“I’m disappointed in them because I honestly don’t think they are really thinking and investigating the issues. That being said, I love them all the same, because I’ll be damned if I let the GOP screw up my relationship with my friends and family.” —John
Other readers—surprise, all Democrats—chimed in with more detail via our web form. Their responses are edited lightly for grammar and clarity, starting with this look-back, which addressed our original question…
“My great-aunt and uncle were your classic Navy family. He was a commissioned officer until he retired, she was a Pentagon secretary. He was the sort everyone said would vote for the devil if he ran as a Republican. She never argued with or contradicted him on anything political that anyone in the family could ever remember, so everyone just assumed she was right there with him. Both lived very long lives, but he passed away before she did, and it turned out that she had been a pretty reliable Democratic voter her whole life and no one had any idea because she just kept it to herself while her husband was alive.” —Ryan, 39, Milwaukee, Wisconsin
“Straight Democratic. Didn’t hide my preferences from anyone. My family knows I demonstrated against the war in Vietnam. And voted against the Bushes. One of my sisters unfriended me on Facebook. Her problem. Not mine.” —Josephine, 79, Linwood, Pennsylvania
“I voted straight Democrat. In contests where it was a Republican and an independent, I voted for the independent. My family in general votes Democrat and my choices wouldn’t surprise them at all. Except my dad, who gets his news from extreme right-wing sites. He got it into his head that I’m a Republican because I am not a caricature of the liberal that appears on those sites. I simply tell him that Democrats say anything you want if you make up the examples. He doesn’t like being challenged like that, but it’s true. His examples don’t exist in the real world.” —Joseph, 39, Brawley, California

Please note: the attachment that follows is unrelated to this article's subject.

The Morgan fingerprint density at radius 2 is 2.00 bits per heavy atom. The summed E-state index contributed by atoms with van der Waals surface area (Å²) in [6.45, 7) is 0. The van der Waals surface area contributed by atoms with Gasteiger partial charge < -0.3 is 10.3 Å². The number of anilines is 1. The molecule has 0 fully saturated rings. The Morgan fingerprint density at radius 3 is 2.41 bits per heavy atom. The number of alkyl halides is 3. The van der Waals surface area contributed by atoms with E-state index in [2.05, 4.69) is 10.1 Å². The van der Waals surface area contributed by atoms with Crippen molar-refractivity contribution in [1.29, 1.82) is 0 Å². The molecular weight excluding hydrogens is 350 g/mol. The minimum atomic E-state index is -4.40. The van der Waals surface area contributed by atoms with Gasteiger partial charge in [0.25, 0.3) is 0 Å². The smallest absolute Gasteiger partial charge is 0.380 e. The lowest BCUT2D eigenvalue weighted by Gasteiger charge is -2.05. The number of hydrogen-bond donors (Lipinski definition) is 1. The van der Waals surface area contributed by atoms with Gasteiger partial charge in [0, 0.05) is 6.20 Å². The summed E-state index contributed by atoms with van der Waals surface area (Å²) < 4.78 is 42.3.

“I voted Democrat. Just like every election since 1994. My wife is also a liberal. Our parents, on the other hand, are Trump supporters. You know, the type that get Social Security and Medicare and then whine about welfare recipients. I don’t think my dad has a thought that didn’t originate with Tucker Carlson or Sean Hannity. That is why we don’t go to family functions anymore. Every single time they get together it’s like a Klan meeting. I’m not embarrassed to tell people how I voted. I am, however, embarrassed to tell people I am part of that family.” —Anonymous, 40, Decatur, Illinois
“I’m a Democrat and thank goodness my husband is. However, I have four siblings that are all Trump lovers. They post borderline racist things on Facebook. It makes me nuts. I have learned not to post political things on Facebook. And to me, this is worse—90 percent [of the people] on my friends list are Republicans. My son-in-law is black; we are white. I have two mixed granddaughters. It upsets me to know there are that many racist people. My siblings say they aren’t racist, but they are. Too many ‘Save our Civil War statues,’ ‘Trump is doing a great job.’ How can they say that? Yesterday, my brother had this on Facebook: ‘Why do people hyphenate American, we are all American.’ I asked what he meant. My sister jumped on me and said, ‘He means like Mexican-American.’ Ha! Right. He means like African Americans. I am glad we don’t live in the same state and I haven’t been with all of them since my mom died three years ago. I make excuses.” —Anonymous, 60, Clarksville, Arkansas
“Voting is supposed to be a personal choice. That’s why we do it in a booth.” —Carol, 60, Richmond, Texas